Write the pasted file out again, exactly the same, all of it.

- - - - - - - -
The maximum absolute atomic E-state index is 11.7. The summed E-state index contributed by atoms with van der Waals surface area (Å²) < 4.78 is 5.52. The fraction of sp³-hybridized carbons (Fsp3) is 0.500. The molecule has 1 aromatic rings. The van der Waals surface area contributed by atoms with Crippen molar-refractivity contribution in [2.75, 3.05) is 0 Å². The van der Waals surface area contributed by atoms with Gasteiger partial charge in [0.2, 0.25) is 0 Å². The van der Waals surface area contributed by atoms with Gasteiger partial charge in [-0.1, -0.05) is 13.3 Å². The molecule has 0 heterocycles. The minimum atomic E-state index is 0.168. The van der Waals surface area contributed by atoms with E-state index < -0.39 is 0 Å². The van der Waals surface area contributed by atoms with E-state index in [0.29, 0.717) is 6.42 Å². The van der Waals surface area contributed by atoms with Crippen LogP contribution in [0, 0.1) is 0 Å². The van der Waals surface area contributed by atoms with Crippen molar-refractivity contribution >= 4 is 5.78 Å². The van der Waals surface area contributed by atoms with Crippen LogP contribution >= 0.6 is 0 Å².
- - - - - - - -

The maximum absolute atomic E-state index is 11.7. The summed E-state index contributed by atoms with van der Waals surface area (Å²) < 4.78 is 5.52. The fraction of sp³-hybridized carbons (Fsp3) is 0.500. The molecule has 1 aromatic rings. The van der Waals surface area contributed by atoms with Crippen molar-refractivity contribution in [2.75, 3.05) is 0 Å². The van der Waals surface area contributed by atoms with Gasteiger partial charge in [0.2, 0.25) is 0 Å². The van der Waals surface area contributed by atoms with Gasteiger partial charge in [-0.1, -0.05) is 13.3 Å². The molecule has 0 heterocycles. The minimum atomic E-state index is 0.168. The van der Waals surface area contributed by atoms with E-state index < -0.39 is 0 Å². The van der Waals surface area contributed by atoms with E-state index in [0.29, 0.717) is 6.42 Å². The van der Waals surface area contributed by atoms with Crippen LogP contribution in [0, 0.1) is 0 Å². The van der Waals surface area contributed by atoms with Crippen molar-refractivity contribution >= 4 is 5.78 Å². The van der Waals surface area contributed by atoms with Crippen LogP contribution >= 0.6 is 0 Å².